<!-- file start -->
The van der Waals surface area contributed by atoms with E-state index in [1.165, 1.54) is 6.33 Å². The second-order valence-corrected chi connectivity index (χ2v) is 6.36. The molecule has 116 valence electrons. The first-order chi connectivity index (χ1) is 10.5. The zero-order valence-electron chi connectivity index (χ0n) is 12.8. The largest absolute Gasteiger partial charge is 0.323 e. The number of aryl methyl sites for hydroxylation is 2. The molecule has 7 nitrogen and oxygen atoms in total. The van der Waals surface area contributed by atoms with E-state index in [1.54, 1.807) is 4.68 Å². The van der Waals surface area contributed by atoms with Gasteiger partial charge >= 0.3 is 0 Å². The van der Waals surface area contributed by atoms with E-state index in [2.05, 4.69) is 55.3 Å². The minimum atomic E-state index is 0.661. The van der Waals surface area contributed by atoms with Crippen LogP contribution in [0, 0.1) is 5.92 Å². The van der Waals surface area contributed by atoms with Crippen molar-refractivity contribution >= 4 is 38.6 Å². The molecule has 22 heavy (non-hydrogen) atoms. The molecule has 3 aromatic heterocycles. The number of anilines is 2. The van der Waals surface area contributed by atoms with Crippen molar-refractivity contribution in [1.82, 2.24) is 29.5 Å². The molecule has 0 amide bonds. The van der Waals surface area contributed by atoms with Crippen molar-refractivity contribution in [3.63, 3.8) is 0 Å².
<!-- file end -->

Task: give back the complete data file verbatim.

The van der Waals surface area contributed by atoms with E-state index in [1.165, 1.54) is 6.33 Å². The second-order valence-corrected chi connectivity index (χ2v) is 6.36. The molecule has 116 valence electrons. The first-order chi connectivity index (χ1) is 10.5. The zero-order valence-electron chi connectivity index (χ0n) is 12.8. The largest absolute Gasteiger partial charge is 0.323 e. The number of aryl methyl sites for hydroxylation is 2. The molecule has 7 nitrogen and oxygen atoms in total. The van der Waals surface area contributed by atoms with E-state index in [1.54, 1.807) is 4.68 Å². The van der Waals surface area contributed by atoms with Gasteiger partial charge >= 0.3 is 0 Å². The van der Waals surface area contributed by atoms with E-state index in [2.05, 4.69) is 55.3 Å². The minimum atomic E-state index is 0.661. The van der Waals surface area contributed by atoms with Crippen LogP contribution in [0, 0.1) is 5.92 Å². The van der Waals surface area contributed by atoms with Crippen molar-refractivity contribution >= 4 is 38.6 Å². The molecule has 22 heavy (non-hydrogen) atoms. The molecule has 3 aromatic heterocycles. The number of anilines is 2. The van der Waals surface area contributed by atoms with Crippen molar-refractivity contribution in [1.82, 2.24) is 29.5 Å². The molecule has 0 amide bonds. The van der Waals surface area contributed by atoms with Crippen molar-refractivity contribution in [3.63, 3.8) is 0 Å².